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'Guardian Angels' in Immigration Court

The boy is terrified. He has come thousands of miles running from terrible danger. He has encountered horrors on the way, riding on top of “La Bestia,” the train that carries migrants from Central America through Mexico. He stands in an immigration courtroom and hears the irritated judge threaten him with deportation because he has not been able to find a lawyer. He is staying with distant relatives as he goes through the court process, and they are barely able to feed the extra mouth, let alone pay for a lawyer for him. He is facing the very real possibility of being sent back into territories controlled by the Mara Salvatrucha, the organized crime syndicate that murdered his cousin and has threatened to kill him and his family if he doesn’t join up. He knows that they are likely to make an example of him. He feels terribly alone. Even though the translator speaks his language, he feels like no one in this strange land understands the cry of his heart.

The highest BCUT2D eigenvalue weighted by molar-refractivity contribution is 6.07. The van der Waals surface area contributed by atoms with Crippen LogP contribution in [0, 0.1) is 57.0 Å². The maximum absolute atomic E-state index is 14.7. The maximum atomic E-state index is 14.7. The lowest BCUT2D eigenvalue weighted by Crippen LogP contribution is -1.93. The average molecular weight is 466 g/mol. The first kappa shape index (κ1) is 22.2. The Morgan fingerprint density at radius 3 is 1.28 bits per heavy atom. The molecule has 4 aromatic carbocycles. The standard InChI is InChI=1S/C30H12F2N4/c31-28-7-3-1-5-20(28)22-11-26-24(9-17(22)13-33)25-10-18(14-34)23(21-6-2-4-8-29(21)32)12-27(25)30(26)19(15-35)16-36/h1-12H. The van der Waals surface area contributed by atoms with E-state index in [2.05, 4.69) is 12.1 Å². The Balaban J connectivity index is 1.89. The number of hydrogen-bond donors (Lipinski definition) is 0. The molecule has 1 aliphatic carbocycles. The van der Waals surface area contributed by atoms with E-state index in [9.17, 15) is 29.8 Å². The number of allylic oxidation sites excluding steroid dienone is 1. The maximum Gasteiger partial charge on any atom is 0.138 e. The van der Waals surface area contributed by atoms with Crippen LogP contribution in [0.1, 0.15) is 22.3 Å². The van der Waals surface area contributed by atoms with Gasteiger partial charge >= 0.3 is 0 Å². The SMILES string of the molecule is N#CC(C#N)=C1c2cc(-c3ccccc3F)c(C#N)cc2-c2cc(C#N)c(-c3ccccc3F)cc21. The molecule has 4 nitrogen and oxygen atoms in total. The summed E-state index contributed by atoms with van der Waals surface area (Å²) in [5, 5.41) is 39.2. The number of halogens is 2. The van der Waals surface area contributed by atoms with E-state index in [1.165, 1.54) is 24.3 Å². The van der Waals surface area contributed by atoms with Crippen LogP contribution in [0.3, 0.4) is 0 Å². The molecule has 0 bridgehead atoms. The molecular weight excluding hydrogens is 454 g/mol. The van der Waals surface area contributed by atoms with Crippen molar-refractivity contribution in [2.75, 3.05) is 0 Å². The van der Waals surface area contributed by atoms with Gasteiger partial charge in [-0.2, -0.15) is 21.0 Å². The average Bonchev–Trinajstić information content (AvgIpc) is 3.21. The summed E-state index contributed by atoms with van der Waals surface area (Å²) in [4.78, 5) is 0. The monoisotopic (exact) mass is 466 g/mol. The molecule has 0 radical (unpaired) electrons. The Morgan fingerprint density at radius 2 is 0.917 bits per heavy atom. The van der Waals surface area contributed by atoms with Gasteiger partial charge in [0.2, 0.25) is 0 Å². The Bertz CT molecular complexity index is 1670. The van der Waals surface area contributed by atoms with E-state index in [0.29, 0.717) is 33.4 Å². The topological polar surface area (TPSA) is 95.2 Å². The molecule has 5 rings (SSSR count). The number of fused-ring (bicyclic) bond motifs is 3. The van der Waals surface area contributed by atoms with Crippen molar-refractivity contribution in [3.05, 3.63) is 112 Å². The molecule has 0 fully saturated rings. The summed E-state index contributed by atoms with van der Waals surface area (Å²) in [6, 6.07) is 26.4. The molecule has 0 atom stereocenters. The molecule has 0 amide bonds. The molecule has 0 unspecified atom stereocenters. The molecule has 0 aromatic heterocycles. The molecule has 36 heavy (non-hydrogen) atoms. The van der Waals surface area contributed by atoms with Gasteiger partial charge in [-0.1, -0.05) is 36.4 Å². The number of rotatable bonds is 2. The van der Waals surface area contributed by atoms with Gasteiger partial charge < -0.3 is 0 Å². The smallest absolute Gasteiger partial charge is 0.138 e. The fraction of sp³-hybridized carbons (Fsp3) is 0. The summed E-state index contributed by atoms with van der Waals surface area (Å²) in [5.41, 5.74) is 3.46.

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Pining for 1950s Religiosity and Missing the Bigger Picture

State Sen. Sylvia Allen, R-Ariz., wins the top prize for this year’s silliest religious idea so far.

While debating a proposed law that would permit people to carry concealed weapons in public buildings, Allen said, “Probably we should be debating a bill requiring every American to attend a church of their choice on Sunday to see if we can get back to having a moral rebirth.”

Although the senator said it was a “flippant” suggestion, she remained unapologetic for her comments on “the moral erosion of the soul of America.”

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Sorry, Presidential Candidates: Hope Resides in Groans, Not in Your Rhetoric